With the gloom and doom besetting the legal profession, one bright spot is perhaps worth noting. According to a '99 paper,The Impact of Specific Occupation on Mortality in the U.S> National Longitudinal Mortality Study, quoted by Robin Hanson, being a lawyer seems to be just about the healthiest profession you could have.
If I interpret the graph in Hanson's post correctly, being a lawyer is associated with about a 30% decrease in death rate, compared with the population average. This appears to be the case with or without adjusting for age, gender, race, income, and education. Other healthy jobs include MathSciLib (math/science librarians?), RelgSocSv (religious social service providers?), OffManNEC (?), MedEqMchn (medical equipment mechanics?), and farmers, but—perhaps surprisingly—not physicians.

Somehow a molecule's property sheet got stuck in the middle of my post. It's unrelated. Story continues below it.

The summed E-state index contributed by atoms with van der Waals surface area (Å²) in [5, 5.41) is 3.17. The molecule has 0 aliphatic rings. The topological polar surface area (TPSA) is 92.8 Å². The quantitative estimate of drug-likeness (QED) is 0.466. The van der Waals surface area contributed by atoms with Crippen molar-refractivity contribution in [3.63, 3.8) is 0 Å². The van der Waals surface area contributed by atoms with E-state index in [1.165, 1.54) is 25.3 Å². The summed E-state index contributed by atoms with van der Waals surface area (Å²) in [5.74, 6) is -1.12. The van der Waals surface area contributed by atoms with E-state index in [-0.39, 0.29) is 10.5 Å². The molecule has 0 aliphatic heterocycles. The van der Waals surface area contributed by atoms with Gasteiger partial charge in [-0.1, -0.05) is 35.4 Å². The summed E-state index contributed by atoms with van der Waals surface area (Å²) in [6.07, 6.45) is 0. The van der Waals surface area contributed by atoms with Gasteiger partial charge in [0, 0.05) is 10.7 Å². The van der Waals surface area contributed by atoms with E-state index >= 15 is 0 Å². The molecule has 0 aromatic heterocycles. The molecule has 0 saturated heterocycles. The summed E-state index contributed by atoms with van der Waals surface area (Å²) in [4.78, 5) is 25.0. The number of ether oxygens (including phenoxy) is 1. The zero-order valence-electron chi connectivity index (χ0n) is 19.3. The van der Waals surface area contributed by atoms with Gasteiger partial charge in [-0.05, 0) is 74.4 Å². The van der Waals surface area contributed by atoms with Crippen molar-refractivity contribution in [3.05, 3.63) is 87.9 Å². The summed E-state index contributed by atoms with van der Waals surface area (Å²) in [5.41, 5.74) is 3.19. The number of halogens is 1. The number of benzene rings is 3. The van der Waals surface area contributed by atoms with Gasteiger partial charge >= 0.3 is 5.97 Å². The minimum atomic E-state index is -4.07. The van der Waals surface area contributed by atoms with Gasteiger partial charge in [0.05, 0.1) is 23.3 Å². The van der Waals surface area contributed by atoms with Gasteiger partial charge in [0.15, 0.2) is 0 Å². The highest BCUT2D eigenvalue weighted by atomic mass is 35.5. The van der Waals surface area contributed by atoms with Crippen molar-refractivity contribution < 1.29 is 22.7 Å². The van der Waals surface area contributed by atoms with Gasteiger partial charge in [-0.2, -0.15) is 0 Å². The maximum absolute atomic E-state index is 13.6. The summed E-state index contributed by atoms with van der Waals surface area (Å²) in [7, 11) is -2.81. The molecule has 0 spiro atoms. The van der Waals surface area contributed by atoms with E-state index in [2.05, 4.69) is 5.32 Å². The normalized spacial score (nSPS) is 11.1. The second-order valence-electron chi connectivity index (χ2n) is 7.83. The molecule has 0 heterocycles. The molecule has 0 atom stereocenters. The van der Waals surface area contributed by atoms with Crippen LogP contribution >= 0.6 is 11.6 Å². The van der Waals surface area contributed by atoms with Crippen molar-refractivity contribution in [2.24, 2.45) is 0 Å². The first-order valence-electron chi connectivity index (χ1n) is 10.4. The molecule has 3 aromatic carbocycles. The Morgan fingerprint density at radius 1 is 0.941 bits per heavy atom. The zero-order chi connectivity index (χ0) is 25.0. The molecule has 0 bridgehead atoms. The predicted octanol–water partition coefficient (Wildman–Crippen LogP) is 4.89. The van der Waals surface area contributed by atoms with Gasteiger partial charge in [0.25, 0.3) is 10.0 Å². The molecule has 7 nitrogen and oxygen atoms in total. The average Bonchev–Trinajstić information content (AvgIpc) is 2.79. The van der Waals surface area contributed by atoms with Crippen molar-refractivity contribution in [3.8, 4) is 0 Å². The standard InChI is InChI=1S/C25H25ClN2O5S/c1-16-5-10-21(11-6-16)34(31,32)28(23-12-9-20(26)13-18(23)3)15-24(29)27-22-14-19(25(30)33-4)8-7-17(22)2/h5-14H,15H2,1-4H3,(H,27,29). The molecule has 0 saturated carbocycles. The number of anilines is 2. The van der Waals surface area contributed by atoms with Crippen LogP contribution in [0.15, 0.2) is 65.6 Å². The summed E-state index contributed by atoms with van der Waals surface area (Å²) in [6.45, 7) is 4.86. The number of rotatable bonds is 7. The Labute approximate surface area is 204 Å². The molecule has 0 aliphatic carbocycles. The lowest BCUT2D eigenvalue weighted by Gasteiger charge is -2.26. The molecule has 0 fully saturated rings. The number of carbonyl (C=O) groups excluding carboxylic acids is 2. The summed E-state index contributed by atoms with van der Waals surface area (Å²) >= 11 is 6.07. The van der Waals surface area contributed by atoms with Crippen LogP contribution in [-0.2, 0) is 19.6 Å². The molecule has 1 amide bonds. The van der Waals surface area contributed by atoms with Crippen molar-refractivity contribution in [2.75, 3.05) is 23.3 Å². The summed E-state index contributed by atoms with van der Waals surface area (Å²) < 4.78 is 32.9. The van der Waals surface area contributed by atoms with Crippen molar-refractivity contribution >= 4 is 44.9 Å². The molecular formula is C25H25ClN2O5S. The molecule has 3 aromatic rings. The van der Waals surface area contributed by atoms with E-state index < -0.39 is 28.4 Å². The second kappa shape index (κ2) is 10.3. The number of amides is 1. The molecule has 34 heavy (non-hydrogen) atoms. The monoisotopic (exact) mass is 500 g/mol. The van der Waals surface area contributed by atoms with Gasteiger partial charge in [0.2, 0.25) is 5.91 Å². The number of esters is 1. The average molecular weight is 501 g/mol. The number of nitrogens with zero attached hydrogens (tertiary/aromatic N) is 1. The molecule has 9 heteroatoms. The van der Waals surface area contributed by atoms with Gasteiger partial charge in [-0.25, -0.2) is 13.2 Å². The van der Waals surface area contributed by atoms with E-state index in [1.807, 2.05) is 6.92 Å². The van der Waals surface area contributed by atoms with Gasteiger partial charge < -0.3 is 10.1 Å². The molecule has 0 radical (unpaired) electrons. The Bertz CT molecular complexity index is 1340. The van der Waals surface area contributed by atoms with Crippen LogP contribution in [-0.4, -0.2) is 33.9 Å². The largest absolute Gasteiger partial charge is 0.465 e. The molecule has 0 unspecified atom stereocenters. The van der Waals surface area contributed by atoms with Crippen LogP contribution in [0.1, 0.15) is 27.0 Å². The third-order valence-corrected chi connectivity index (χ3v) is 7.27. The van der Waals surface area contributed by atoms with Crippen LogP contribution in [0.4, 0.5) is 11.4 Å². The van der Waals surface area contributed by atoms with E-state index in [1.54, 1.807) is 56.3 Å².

Equally surprising are some of the high death risk jobs. Why do office workers have a 120% (unadjusted)/60% (adjusted) increase in death risk? Why do food service workers suffer a 160%(unadjusted)/55% (adjusted) increase? While fire fighters and police only have their risk increased by 40%(unadjusted)/10% (adjusted)?